Jim has a solution for remembering passwords. He uses a date mixed with his name and an @ symbol. Leo says that's easy enough for a hacker to remember, and anything that makes a password not random makes it easier to break. And hackers are very adept at breaking personal generated passwords. That's why Leo uses a randomly generated and long password using his password manager. But even your OS will do it. It's much better to let the computer do it, and remember it. If you can remember it, it's easy to break.
John has LastPass, but he's lost his master password. He's sent a password reset to LastPass, but is he screwed? Leo says that LastPass (a sponsor of the TWiT Network) can't reset your master password or give it to you, they don't know it. But there is a way to recover your lost master password.
Dave is moving his password vault to LastPass (who is a sponsor of the TWiT Network & TWiT Studios). Is there a way to import it? Leo says that if you can export your vault to a CSV file, then LastPass can import that. But he aware that once you export that vault into a CSV file, it's unencrypted. But that's the way to do it.
Craig is looking for a password manager and wants to sign up with LastPass (A sponsor of the TWiT Network and Studio). But is there anything special he has to do? Leo says that a password manager will not only store all your passwords, but it will also generate them for you. All you need to remember is the master password. Other options are One Password, Dash Lane and Bit Warden. Once you get LastPass all setup, you want to turn on 2 Factor Authentication so that if someone tries to break into or have your password, there is a second way to authenticate that will protect you.
Steve wants to know about the Aeropex Headphones. Leo says he really likes them because they transmit the sound through the cheekbone beside the ear.
Chuck has to run through a tour at LastPass every time he has to log in. Leo says that he can disable going to the page to log in since he doesn't need to go to the vault every time he logs into LastPass. There's a checkbox in the settings to disable the vault popping up with each login.
Ron does some things online where his wife and he have separate passwords, and some where they share passwords. Is there a password manager for that? Leo says that it's called shared passwords and almost every password manager supports that. Basically, you send an invite and share it over as long as they are using the same password manager. LastPass has a Family Password manager. One Password is also a good one.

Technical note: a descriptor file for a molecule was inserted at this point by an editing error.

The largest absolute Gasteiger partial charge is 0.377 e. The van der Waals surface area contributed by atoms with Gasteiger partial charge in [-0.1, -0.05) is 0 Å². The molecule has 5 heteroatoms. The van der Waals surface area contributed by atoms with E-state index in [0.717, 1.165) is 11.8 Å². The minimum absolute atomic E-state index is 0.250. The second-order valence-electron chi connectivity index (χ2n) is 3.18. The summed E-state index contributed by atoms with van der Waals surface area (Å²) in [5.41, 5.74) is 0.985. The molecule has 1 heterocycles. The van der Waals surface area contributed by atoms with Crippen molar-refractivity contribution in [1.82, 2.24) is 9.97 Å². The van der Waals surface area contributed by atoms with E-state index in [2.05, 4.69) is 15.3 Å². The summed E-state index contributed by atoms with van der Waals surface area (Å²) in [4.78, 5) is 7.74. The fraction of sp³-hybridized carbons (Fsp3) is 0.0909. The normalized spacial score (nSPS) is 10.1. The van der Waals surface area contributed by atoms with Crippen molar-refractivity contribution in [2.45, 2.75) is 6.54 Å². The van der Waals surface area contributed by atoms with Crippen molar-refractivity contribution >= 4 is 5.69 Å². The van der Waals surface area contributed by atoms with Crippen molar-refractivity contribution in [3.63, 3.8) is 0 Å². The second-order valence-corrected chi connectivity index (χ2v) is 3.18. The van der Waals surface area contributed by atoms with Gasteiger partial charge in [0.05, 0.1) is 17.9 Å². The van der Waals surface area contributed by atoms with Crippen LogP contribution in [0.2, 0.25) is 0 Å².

Jane has a ton of passwords and needs a password vault to keep them all straight. She was looking at LastPass and wants to know if that's the best one. Leo loves LastPass, and they are a sponsor on the show. He has been using it for ten years and it's very secure. But it's not the only option. There's also 1Password, KeePass, and DashLane.
Robert is concerned with password security. How secure is his Windows login? Does it have to be really crazy difficult? Leo says that it's safe enough for his own use. Networks are protected by the router, which has a separate password. The more unique, the better. But his Windows password is fine unless someone gets physical access to the computer. Leo prefers to use a password manager, though. It's secure everywhere. What about a browser password vault? Leo says that all browsers now use encryption, so they're safe. But he should have 2 factor authentication setup just in case.
Mark wants to combine his work's LastPass account with his personal one. Leo says that his personal stuff can be attached, but it won't be visible at work. Leo recommends keeping the accounts separate. That way, if he leaves the job, his employer doesn't have access to his data.
(Disclaimer: LastPass is a sponsor)